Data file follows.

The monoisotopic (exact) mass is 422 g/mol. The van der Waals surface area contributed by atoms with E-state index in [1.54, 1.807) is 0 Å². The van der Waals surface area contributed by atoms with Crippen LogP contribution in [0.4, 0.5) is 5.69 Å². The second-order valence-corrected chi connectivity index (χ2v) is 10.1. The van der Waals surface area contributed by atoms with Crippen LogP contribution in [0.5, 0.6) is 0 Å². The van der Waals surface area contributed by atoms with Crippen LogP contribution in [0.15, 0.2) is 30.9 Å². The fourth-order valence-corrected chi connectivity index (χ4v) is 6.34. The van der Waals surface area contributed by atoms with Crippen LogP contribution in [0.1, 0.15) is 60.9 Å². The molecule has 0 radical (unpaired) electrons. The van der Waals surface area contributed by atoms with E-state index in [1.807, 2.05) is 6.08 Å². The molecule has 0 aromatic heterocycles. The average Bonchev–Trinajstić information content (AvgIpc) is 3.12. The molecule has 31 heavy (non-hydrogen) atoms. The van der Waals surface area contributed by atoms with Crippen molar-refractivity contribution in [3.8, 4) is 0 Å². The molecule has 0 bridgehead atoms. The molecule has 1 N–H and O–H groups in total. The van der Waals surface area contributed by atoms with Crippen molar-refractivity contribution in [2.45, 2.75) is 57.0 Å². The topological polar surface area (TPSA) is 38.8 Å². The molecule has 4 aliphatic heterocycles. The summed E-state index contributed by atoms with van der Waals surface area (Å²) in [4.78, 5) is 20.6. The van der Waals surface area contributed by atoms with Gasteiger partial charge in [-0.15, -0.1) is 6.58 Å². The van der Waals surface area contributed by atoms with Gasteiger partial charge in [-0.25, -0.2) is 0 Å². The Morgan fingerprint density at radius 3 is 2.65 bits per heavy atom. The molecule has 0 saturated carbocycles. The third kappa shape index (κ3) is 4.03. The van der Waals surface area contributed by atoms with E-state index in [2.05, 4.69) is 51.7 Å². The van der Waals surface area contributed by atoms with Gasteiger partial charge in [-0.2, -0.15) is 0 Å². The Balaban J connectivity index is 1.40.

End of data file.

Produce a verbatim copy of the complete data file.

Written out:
The monoisotopic (exact) mass is 422 g/mol. The van der Waals surface area contributed by atoms with E-state index in [1.54, 1.807) is 0 Å². The van der Waals surface area contributed by atoms with Crippen LogP contribution in [0.4, 0.5) is 5.69 Å². The second-order valence-corrected chi connectivity index (χ2v) is 10.1. The van der Waals surface area contributed by atoms with Crippen LogP contribution in [0.5, 0.6) is 0 Å². The van der Waals surface area contributed by atoms with Crippen LogP contribution in [0.15, 0.2) is 30.9 Å². The fourth-order valence-corrected chi connectivity index (χ4v) is 6.34. The van der Waals surface area contributed by atoms with Crippen LogP contribution in [0.1, 0.15) is 60.9 Å². The molecule has 0 radical (unpaired) electrons. The van der Waals surface area contributed by atoms with E-state index in [1.807, 2.05) is 6.08 Å². The molecule has 0 aromatic heterocycles. The average Bonchev–Trinajstić information content (AvgIpc) is 3.12. The molecule has 31 heavy (non-hydrogen) atoms. The van der Waals surface area contributed by atoms with Crippen molar-refractivity contribution in [3.8, 4) is 0 Å². The molecule has 0 bridgehead atoms. The molecule has 1 N–H and O–H groups in total. The van der Waals surface area contributed by atoms with Crippen molar-refractivity contribution in [2.45, 2.75) is 57.0 Å². The topological polar surface area (TPSA) is 38.8 Å². The molecule has 4 aliphatic heterocycles. The summed E-state index contributed by atoms with van der Waals surface area (Å²) in [4.78, 5) is 20.6. The van der Waals surface area contributed by atoms with Gasteiger partial charge in [-0.15, -0.1) is 6.58 Å². The van der Waals surface area contributed by atoms with Gasteiger partial charge in [-0.25, -0.2) is 0 Å². The Morgan fingerprint density at radius 3 is 2.65 bits per heavy atom. The molecule has 0 saturated carbocycles. The third kappa shape index (κ3) is 4.03. The van der Waals surface area contributed by atoms with E-state index in [2.05, 4.69) is 51.7 Å². The van der Waals surface area contributed by atoms with Gasteiger partial charge in [-0.2, -0.15) is 0 Å². The Balaban J connectivity index is 1.40.